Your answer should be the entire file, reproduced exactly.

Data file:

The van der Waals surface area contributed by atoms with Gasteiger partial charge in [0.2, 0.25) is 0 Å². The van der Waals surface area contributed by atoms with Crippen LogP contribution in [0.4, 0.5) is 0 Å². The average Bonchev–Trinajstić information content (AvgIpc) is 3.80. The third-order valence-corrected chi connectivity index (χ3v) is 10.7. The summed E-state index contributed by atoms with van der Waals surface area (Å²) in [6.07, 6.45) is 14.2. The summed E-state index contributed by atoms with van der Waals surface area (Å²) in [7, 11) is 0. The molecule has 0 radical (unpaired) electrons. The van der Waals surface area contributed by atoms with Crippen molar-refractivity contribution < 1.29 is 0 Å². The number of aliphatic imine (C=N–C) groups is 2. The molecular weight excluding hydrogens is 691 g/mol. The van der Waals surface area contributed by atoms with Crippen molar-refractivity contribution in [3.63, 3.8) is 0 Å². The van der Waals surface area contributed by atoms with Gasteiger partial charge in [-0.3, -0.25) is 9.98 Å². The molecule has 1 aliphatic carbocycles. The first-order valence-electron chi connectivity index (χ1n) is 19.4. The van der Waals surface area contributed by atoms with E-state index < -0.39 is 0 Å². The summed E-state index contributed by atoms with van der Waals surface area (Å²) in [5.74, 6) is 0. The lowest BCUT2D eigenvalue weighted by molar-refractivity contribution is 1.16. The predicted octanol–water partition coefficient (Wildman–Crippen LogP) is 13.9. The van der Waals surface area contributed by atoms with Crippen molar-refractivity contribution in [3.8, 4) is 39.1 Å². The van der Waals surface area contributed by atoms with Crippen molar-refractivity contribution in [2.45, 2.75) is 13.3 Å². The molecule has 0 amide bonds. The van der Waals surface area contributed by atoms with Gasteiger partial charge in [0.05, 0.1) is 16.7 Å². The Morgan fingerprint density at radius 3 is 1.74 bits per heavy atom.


The van der Waals surface area contributed by atoms with Gasteiger partial charge in [0.2, 0.25) is 0 Å². The van der Waals surface area contributed by atoms with Crippen LogP contribution in [0.4, 0.5) is 0 Å². The average Bonchev–Trinajstić information content (AvgIpc) is 3.80. The third-order valence-corrected chi connectivity index (χ3v) is 10.7. The summed E-state index contributed by atoms with van der Waals surface area (Å²) in [6.07, 6.45) is 14.2. The summed E-state index contributed by atoms with van der Waals surface area (Å²) in [7, 11) is 0. The molecule has 0 radical (unpaired) electrons. The van der Waals surface area contributed by atoms with Crippen molar-refractivity contribution < 1.29 is 0 Å². The number of aliphatic imine (C=N–C) groups is 2. The molecular weight excluding hydrogens is 691 g/mol. The van der Waals surface area contributed by atoms with Crippen molar-refractivity contribution in [3.63, 3.8) is 0 Å². The van der Waals surface area contributed by atoms with Gasteiger partial charge in [-0.3, -0.25) is 9.98 Å². The molecule has 1 aliphatic carbocycles. The first-order valence-electron chi connectivity index (χ1n) is 19.4. The van der Waals surface area contributed by atoms with E-state index < -0.39 is 0 Å². The summed E-state index contributed by atoms with van der Waals surface area (Å²) in [5.74, 6) is 0. The lowest BCUT2D eigenvalue weighted by molar-refractivity contribution is 1.16. The predicted octanol–water partition coefficient (Wildman–Crippen LogP) is 13.9. The van der Waals surface area contributed by atoms with Crippen molar-refractivity contribution in [3.8, 4) is 39.1 Å². The van der Waals surface area contributed by atoms with Crippen molar-refractivity contribution in [2.45, 2.75) is 13.3 Å². The molecule has 0 amide bonds. The van der Waals surface area contributed by atoms with Gasteiger partial charge in [0.05, 0.1) is 16.7 Å². The Morgan fingerprint density at radius 3 is 1.74 bits per heavy atom.